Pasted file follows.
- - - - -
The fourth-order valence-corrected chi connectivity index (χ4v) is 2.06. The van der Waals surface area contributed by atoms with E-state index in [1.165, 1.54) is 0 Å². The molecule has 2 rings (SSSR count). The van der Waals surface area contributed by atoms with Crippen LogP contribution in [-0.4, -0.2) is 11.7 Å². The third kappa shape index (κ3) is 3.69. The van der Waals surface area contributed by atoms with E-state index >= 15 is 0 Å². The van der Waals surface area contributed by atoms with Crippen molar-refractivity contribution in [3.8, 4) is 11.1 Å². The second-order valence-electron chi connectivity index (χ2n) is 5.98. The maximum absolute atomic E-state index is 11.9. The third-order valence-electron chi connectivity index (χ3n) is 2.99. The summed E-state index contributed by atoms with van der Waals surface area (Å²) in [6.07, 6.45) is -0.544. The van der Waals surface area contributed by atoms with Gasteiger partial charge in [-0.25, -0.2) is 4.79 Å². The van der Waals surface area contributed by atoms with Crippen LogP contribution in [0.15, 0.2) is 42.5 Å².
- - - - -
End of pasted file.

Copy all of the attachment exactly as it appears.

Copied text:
The fourth-order valence-corrected chi connectivity index (χ4v) is 2.06. The van der Waals surface area contributed by atoms with E-state index in [1.165, 1.54) is 0 Å². The molecule has 2 rings (SSSR count). The van der Waals surface area contributed by atoms with Crippen LogP contribution in [-0.4, -0.2) is 11.7 Å². The third kappa shape index (κ3) is 3.69. The van der Waals surface area contributed by atoms with E-state index >= 15 is 0 Å². The van der Waals surface area contributed by atoms with Crippen molar-refractivity contribution in [3.8, 4) is 11.1 Å². The second-order valence-electron chi connectivity index (χ2n) is 5.98. The maximum absolute atomic E-state index is 11.9. The third-order valence-electron chi connectivity index (χ3n) is 2.99. The summed E-state index contributed by atoms with van der Waals surface area (Å²) in [6.07, 6.45) is -0.544. The van der Waals surface area contributed by atoms with Gasteiger partial charge in [-0.25, -0.2) is 4.79 Å². The van der Waals surface area contributed by atoms with Crippen LogP contribution in [0.15, 0.2) is 42.5 Å².